During this month of November, Catholics are encouraged to remember the faithful departed and to reflect on the mystery of death. Most people are uncomfortable with death, and so many people do not know what to say or what to do when faced with such loss. Once I was at a funeral where the homilist said something like, “We are not here to mourn our loved one. We know that he is in a better place. Jesus died for us so that we might have eternal life, so we shouldn’t be sad!” With all respect to my fellow priest, I couldn’t disagree more! Apart from the dubious and dangerous practice of telling people what they should or should not be feeling, a funeral liturgy is precisely for mourning and being sad, if sad is what you are. Don’t get me wrong! I firmly believe in the resurrection and eternal life and that this is a cause of great joy for us. But I also believe that the resurrection does not deny the cross. The resurrection transforms the cross. And losing a loved one is just that – a cross.
When someone dies, there is a son who will never feel his dad’s hand on his shoulder again. There is someone who will never look into the eyes of her beloved or feel his caress on her cheek. There is someone who will sleep alone for the first time in fifty years. When someone dies, there is a motherless or a fatherless child, even when that child is forty years old. When someone dies, there is someone who never got to take back a harsh word, who didn’t have the opportunity to say “I love you” one more time. When someone dies, even at a ripe old age, after a good and rich life, there is gone out of the world such immeasurable goodness and beauty that will never be again, except in our memories.
In the face of death, mourning is precisely what we should do. But mourning is not saying, “It will be all right” or “God has a plan” or “It’s for the best.” Mourning is just noticing that things are awful. That it hurts. That it’s sad. We don’t need to rush into making things OK, because things aren’t and can’t be OK just now. Mourning takes time, and people need to mourn in many and varied ways. Some cry. Some wail. Some groan. Some drink. Some withdraw. Some seek comfort. Some need to talk. Some need to be held. Some need to be alone. Some need company. Some pray. Most pray. We believers try to pray.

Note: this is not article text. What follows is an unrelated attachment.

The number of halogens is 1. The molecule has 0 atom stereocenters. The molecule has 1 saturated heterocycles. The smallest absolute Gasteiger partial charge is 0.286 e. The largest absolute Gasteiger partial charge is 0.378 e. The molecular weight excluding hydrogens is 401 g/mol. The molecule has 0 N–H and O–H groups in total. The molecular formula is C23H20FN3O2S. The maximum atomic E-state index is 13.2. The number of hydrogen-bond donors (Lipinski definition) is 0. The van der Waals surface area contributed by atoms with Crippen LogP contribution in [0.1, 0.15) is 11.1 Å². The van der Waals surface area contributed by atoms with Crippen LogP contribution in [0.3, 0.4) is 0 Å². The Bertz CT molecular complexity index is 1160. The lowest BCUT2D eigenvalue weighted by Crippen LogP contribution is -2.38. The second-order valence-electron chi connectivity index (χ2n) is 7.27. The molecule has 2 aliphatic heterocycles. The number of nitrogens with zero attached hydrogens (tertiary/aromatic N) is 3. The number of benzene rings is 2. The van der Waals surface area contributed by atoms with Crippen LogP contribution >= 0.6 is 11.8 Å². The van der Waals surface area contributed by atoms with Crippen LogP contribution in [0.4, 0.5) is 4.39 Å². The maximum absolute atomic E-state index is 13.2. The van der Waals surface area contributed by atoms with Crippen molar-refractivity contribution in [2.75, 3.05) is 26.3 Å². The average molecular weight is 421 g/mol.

If you are in mourning right now, know that your pain and grief are a normal part of coping. Do not try to rush the process. If you have not experienced death firsthand, know that the time will come. Be prepared. Be prepared to cry and grieve and experience life upside-down for a while. It’s OK.
Once when I was mourning the death of a friend, another friend sent me a card that simply said, “Time helps, but faith heals.” How true that is! As you know, during my first year here at St. Margaret, I lost my brother-in-law Bill, my brother Jeff, and my mom Shirley within a few short months. My world has never been the same, and to be honest, I still have some very sad days. But yes, time helps, and faith heals. These November days, we believers join together and remember that the resurrection transforms the cross. In due time. In the meantime, it is our duty and privilege to watch a while, to abide, to wait, and to pray with and for those who mourn, until Easter comes and transforms the cross.
(This article was adapted from an original version by Paige Byrne Shortal, a local pastoral musician and minister. I appreciate her insights and wisdom! -Fr. JRV)